Did you know that even though some members of the same family may actually be related, there may be a single member representing an entire gender? This is the case of the Glittering Kingfisher. Get ready to meet him!
What is their habitat?
It is known by the scientific name of caridonax fulgidus and is the only member of the genus caridonax. It belongs to the halcyonidae family and is endemic to Indonesian.
It is mainly distributed in most of the smaller islands of the Probe, the northern ones. Their natural habitat is usually the wet forests from which they can obtain their food, close to large water sources.
Would it be easy to recognize?
It is a bird that measures about 30 cm and can weigh between 400-435 grams. There are no records of sexual dimorphism in the species, although the female appears to be slightly larger than the male.
Their heads are bluish black, as are their backs, wings, lower tails and tail tips. On the other hand, his throat, chest and underparts are whitish. Its name comes from the fact that the lower back and the base of the tail are white, with the brief presence of dark wings. Its beak and legs are orange in colour.
Two subspecies have been recognized:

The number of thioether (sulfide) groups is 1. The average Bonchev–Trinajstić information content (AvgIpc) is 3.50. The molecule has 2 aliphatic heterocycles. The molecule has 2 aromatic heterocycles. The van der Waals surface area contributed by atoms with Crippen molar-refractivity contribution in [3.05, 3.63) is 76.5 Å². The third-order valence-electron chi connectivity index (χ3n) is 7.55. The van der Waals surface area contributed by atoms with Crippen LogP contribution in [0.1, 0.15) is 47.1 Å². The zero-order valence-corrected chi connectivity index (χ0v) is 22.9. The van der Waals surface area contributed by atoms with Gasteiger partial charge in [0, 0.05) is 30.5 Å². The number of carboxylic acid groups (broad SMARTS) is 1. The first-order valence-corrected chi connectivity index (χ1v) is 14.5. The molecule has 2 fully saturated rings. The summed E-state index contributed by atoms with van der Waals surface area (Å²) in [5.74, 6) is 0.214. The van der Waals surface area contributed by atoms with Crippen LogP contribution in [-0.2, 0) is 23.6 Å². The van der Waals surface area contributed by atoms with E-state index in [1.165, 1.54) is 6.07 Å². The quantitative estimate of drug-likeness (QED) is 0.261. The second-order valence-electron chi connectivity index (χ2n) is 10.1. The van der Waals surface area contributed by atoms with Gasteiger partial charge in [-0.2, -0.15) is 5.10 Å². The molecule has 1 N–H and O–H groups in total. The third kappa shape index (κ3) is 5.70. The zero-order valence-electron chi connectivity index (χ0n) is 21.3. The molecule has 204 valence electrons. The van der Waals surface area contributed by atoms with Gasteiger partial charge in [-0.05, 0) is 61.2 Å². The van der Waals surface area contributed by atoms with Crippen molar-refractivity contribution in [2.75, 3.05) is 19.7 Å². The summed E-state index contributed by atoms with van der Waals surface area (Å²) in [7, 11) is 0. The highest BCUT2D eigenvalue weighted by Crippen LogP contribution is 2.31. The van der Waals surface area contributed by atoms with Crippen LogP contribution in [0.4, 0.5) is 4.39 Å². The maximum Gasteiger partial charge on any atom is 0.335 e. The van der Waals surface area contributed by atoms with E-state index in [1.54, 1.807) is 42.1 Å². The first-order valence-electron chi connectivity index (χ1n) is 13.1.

- Caridonax fulgidus fulgidus: The nominal subspecies that was discovered by Gould in 1857 on the western islands of Sonda.
- Caridonax fulgidus gracilirostris: This is found on the island of Flores, Besar and Andonara, in the central area of Sonda.
There’s not a lot of information about its life at liberty
The truth is that there is little information about his life at liberty. It is known to feed on insects and larvae, very rarely eating any small lizards. Insects usually hunt them on the fly, but they can come down to the ground to dig up larvae using their beaks.
Reproduction would take place in March, but in Flores it could occur in January. It appears to be a monogamous species. They live alone until they have found a partner to spend most of their lives with. If one of them dies, they will look for another partner to continue the reproduction.
The female will lay between two and five eggs once a year. Incubation is a process that will be in charge of this, while the male will bring you food. The chicks will take about 30 days to hatch. Once born, they will remain with their parents for at least four weeks until they learn to fend for themselves and hunt on their own. Some may take up to two months to leave the nest or stay with their parents to help them raise in the coming years.